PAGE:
The purpose of this study was to examine the impact of ACEs on perceived stress, anxiety symptoms, and cortisol in a sample of mothers residing in rural Pakistan. Our results revealed that ACEs are associated with increased perceived stress and anxiety later in adult life. These findings contribute to previous work indicating that the number of ACEs an individual experiences predicts their psychological functioning in adulthood (10, 11, 37). When examining perceived stress, we found that most ACE indicators, including the continuous measure of ACEs, the dichotomous indicators for number of ACEs, and specific ACEs domains, predicted the outcome in a similar way, with the exception of neglect. Similarly, for anxiety symptoms, there was a significant association of the total ACE score, but not the individual indicators of number of ACEs or ACEs domains. Together, these results suggest that the cumulative effect of multidimensional early adversity, as captured by a continuous ACE measure, may be more important in predicting adult stress than the individual domains of adversity or individual indicators of ACEs.
In this sample, ACEs were consistently and strongly associated with perceived stress, and somewhat more weakly associated with the continuous version of the anxiety symptom scale, and weakly associated when dichotomized at clinically significant levels. The PSS captures one’s appraisal of situations as overwhelming or stressful, beyond the actual content of situations (38, 39). Our findings suggests that those who have ACEs are more likely to feel overwhelmed with any current conflict or instability (4, 40). Furthermore, accumulaton of disadvantges (i.e., a higher number of ACEs) increases the likelihood that individuals who had ACEs end up in a stressful environment later in life, potentially explaining the predictive power of ACEs on perceived stress (41).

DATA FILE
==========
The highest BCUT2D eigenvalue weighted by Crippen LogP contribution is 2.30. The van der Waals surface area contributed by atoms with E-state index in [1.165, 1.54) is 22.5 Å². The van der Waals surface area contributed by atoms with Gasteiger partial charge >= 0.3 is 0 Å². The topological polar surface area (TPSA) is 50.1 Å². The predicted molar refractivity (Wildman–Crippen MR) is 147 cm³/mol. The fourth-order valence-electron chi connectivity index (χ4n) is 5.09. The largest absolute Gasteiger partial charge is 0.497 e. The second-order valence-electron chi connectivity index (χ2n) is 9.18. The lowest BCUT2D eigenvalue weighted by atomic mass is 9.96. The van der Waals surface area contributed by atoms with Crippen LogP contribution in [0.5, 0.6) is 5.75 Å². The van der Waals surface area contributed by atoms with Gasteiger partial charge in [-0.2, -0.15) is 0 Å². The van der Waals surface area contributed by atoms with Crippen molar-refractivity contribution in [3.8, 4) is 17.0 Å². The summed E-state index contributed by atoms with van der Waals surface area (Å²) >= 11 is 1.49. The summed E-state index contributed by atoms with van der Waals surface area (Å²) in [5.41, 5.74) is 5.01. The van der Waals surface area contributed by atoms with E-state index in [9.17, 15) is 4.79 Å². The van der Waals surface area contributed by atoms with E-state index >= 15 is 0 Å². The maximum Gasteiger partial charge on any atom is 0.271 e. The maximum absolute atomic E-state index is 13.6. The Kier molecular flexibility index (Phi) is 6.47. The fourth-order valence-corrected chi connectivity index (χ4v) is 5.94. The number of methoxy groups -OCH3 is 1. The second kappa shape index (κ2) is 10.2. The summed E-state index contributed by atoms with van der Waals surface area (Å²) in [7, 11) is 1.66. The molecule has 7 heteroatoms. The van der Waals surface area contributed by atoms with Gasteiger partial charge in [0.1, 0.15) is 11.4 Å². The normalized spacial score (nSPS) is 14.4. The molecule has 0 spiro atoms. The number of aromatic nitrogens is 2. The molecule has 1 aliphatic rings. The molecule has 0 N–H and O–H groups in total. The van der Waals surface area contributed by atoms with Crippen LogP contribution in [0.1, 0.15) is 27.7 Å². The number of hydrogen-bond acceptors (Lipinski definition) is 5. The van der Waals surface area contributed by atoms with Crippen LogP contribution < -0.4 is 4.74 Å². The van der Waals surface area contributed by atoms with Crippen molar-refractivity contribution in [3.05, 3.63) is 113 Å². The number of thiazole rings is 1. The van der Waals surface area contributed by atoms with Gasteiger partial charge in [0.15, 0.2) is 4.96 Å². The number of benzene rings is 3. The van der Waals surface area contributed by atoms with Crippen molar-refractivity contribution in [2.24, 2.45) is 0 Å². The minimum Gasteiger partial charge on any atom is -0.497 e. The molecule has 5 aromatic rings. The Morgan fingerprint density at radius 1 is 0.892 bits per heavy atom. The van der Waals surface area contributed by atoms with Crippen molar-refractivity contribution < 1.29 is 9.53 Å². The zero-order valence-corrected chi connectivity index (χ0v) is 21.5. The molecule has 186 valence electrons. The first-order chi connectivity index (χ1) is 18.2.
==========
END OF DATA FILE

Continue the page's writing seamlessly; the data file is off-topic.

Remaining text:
Complementing the perceived stress measure, the assessment of generalized anxiety symptoms with the GAD-7 captures the experience of chronic worry and physiological dysregulation (e.g., muscle tension, restlessness) that are not explicitly tied to current stressors present in the environment. The focus is more on specific symptoms and less on the appraisal and subjective aspects of those symptoms, which is central to perceived stress (28, 31). Our findings with anxiety symptoms were not as consistent as with perceived stress, as can be seen in the finding that ACEs are associated with the continuous anxiety symptom count but not with anxiety at the dichotomized clinically meaningful level. This is consistent with the idea that ACEs might more strongly impact how adults appraise potentially stressful experiences as opposed to their body’s physiological responses to those experiences (42). This could also be due to differences in measurement between a continuous score and a dichotomous cut-off.